Odessa is much more singular in its focus. It's a well-priced Middle Eastern charcoal grill restaurant with most starters costing around £3 and mains around £8 - £9. 

Located on the corner of Crwys Road and Fairoak Road, Odessa’s building has been in a state of refurbishment for a number of years. Whilst Niche (the previous occupants) sadly never managed to open their doors, it’s good to see the building finally in use.

A pair of juices (£3) were both lovely. Mint and lemon was ice cold, super zesty and not too sweet whilst mango was thick and delivered a good hit of tropical fruit. 

Starters were unquestionably the highlight of the meal.

Borek (£3.50) was fried to order. The bubbly pastry parcels were filled with tangy melted feta and wilted spinach, and accompanied by a cucumber-laden and garlic-thwacked tzatziki. 

A mixed mezze (£6.50) was excellent too. Smooth hummus, a lightly smokey and creamy baba ganoush, a fiery tomato-based ezme dip and more of the lovely tzatziki were joined by citrusy stuffed vine leaves and olives. 

Fresh Turkish bread was warm and soft with a light chew.

Mains didn’t quite hit the same high as starters but they were both tasty, particularly my Odessa mixed grill (£10.50).

A quartet of kebabs saw herby and juicy chicken and lamb kofte joined by tender chicken and lamb shish. Also on the plate was buttery and fluffy rice, slightly under-charred tomatoes and green peppers and a fresh green salad. 

Mrs G’s chicken quozi (£8) saw half a grilled bird accompanied by a bowl of flavoursome tomato and okra sauce. The chicken’s thigh and leg were properly juicy but the breast could have been a touch moister. 

Stuffed, we passed on the dessert options which included freshly baked baklava and kanafeh. But, the bill was accompanied by a couple of pieces crisp and syrup laden katayef. If the rest of their desserts are this good then they’re well worth checking out. 

We had a very tasty and good value meal at Odessa. It’s a nice addition to Cardiff’s roster of kebab restaurants and it should be far enough from City Road to be able to cater to a different crowd.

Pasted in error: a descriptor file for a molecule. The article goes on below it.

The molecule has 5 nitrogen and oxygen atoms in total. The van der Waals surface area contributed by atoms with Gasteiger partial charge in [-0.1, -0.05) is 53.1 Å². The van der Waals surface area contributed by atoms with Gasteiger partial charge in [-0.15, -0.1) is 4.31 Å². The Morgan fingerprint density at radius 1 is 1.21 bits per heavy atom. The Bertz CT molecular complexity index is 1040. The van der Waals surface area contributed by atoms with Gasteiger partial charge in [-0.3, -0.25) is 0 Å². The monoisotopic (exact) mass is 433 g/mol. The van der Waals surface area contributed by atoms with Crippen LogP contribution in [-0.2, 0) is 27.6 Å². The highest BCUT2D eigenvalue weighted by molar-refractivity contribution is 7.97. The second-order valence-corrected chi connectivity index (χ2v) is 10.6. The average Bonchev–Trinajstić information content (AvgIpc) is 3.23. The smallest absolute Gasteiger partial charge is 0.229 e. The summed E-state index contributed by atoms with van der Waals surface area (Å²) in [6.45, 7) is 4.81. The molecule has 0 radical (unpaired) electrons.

The Details:

Address - Odessa Mediterranean restaurant, 150 Crwys Rd, Cardiff CF24 4PW
Telephone - 029 2034 4664

Saturday, 8 December 2018

Tuk Tuk, Thai street food restaurant, Cardiff

Do you believe that some restaurant locations are cursed?

You know, those venues that have a wicked combination of low passing trade, bad parking and an odd layout or huge number of covers.

I’m dubious.

Whilst some spots are definitely much better than others, I believe (perhaps naively) that if you’re good enough then people will come.

One such awkward location is 22 Crwys Road, the former home of Jerk It (good), Mashup (also good) and Munchies (they served a fried breakfast in a jar).

Tuk Tuk, a Thai street food restaurant, is the latest business to make a go of this location.

Their menu is compact, well-priced and features familiar Thai classics as well more unique dishes such as kai jieaw (crispy Thai omelette), larb (spicy and sour mince with mint) and nomyen (pink milk tea).

A pair of Singha beers were ice cold and malty. They’re complimentary until 28 December if you follow Tuk Tuk on Instagram or Facebook.

Starters were excellent. In fact, they were the highlight of the meal.

Crisp and golden grease-free spring rolls (£4.25) were filled with a light mix of chicken, mushroom, carrot and onion. Accompanying sweet chilli sauce was free from clag. 

Som Tam, green papaya salad (£5.95), saw crisp shreds of papaya and carrot bathed in a potent dressing of citrus, chilli and fish sauce. It was a lovely balance of sweet, spicy and sour with crunch and chew in the form of toasted peanuts and dried shrimp. 

The standout dish of the meal was a quartet of delightfully tender pork skewers (£4.25). Crisp, sticky, lightly charred in places and warming spiced they were perfect beer food. 

Mains were both very good.

A big portion of pad thai (£7.95) saw a mound of well separated rice noodles bound with tangy tamarind sauce flecked with plentiful chicken, nuggets of sweet spring onion, peanuts, al dente beansprouts and the freshness of lime. 

A Massiman curry rice set (£7.95) was good too. A bowlful of creamy, coconutty, mildly spiced curry sauce was bobbing with fall-apart tender chicken, sweet onions and soft potatoes.